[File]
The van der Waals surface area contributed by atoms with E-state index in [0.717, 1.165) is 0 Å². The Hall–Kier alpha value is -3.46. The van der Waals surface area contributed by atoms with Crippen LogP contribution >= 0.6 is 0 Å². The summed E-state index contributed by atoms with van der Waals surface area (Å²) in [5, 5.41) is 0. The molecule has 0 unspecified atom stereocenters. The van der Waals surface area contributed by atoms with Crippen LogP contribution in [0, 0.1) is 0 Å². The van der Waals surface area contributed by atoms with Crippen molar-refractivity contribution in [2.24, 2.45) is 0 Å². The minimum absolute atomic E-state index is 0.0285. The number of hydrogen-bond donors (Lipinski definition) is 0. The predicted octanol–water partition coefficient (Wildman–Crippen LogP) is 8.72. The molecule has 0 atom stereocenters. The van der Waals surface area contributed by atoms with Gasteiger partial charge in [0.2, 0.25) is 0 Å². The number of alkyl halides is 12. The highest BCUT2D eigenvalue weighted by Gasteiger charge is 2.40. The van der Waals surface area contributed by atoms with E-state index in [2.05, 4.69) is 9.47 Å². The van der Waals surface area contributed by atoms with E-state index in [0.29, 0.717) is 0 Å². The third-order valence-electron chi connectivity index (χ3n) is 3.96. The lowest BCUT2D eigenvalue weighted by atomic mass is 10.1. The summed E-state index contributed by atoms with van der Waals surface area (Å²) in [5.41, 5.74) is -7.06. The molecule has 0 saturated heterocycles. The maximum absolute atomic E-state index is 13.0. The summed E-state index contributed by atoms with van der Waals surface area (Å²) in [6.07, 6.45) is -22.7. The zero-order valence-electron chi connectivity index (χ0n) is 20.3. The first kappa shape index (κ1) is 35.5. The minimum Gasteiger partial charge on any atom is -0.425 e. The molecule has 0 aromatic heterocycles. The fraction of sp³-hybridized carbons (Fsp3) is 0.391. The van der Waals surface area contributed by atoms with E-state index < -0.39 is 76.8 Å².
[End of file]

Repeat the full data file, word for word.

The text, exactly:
The van der Waals surface area contributed by atoms with E-state index in [0.717, 1.165) is 0 Å². The Hall–Kier alpha value is -3.46. The van der Waals surface area contributed by atoms with Crippen LogP contribution >= 0.6 is 0 Å². The summed E-state index contributed by atoms with van der Waals surface area (Å²) in [5, 5.41) is 0. The molecule has 0 unspecified atom stereocenters. The van der Waals surface area contributed by atoms with Crippen LogP contribution in [0, 0.1) is 0 Å². The van der Waals surface area contributed by atoms with Crippen molar-refractivity contribution in [2.24, 2.45) is 0 Å². The minimum absolute atomic E-state index is 0.0285. The number of hydrogen-bond donors (Lipinski definition) is 0. The predicted octanol–water partition coefficient (Wildman–Crippen LogP) is 8.72. The molecule has 0 atom stereocenters. The van der Waals surface area contributed by atoms with Gasteiger partial charge in [0.2, 0.25) is 0 Å². The number of alkyl halides is 12. The highest BCUT2D eigenvalue weighted by Gasteiger charge is 2.40. The van der Waals surface area contributed by atoms with E-state index in [2.05, 4.69) is 9.47 Å². The van der Waals surface area contributed by atoms with E-state index in [0.29, 0.717) is 0 Å². The third-order valence-electron chi connectivity index (χ3n) is 3.96. The lowest BCUT2D eigenvalue weighted by atomic mass is 10.1. The summed E-state index contributed by atoms with van der Waals surface area (Å²) in [5.41, 5.74) is -7.06. The molecule has 0 saturated heterocycles. The maximum absolute atomic E-state index is 13.0. The summed E-state index contributed by atoms with van der Waals surface area (Å²) in [6.07, 6.45) is -22.7. The zero-order valence-electron chi connectivity index (χ0n) is 20.3. The first kappa shape index (κ1) is 35.5. The minimum Gasteiger partial charge on any atom is -0.425 e. The molecule has 0 aromatic heterocycles. The fraction of sp³-hybridized carbons (Fsp3) is 0.391. The van der Waals surface area contributed by atoms with E-state index < -0.39 is 76.8 Å².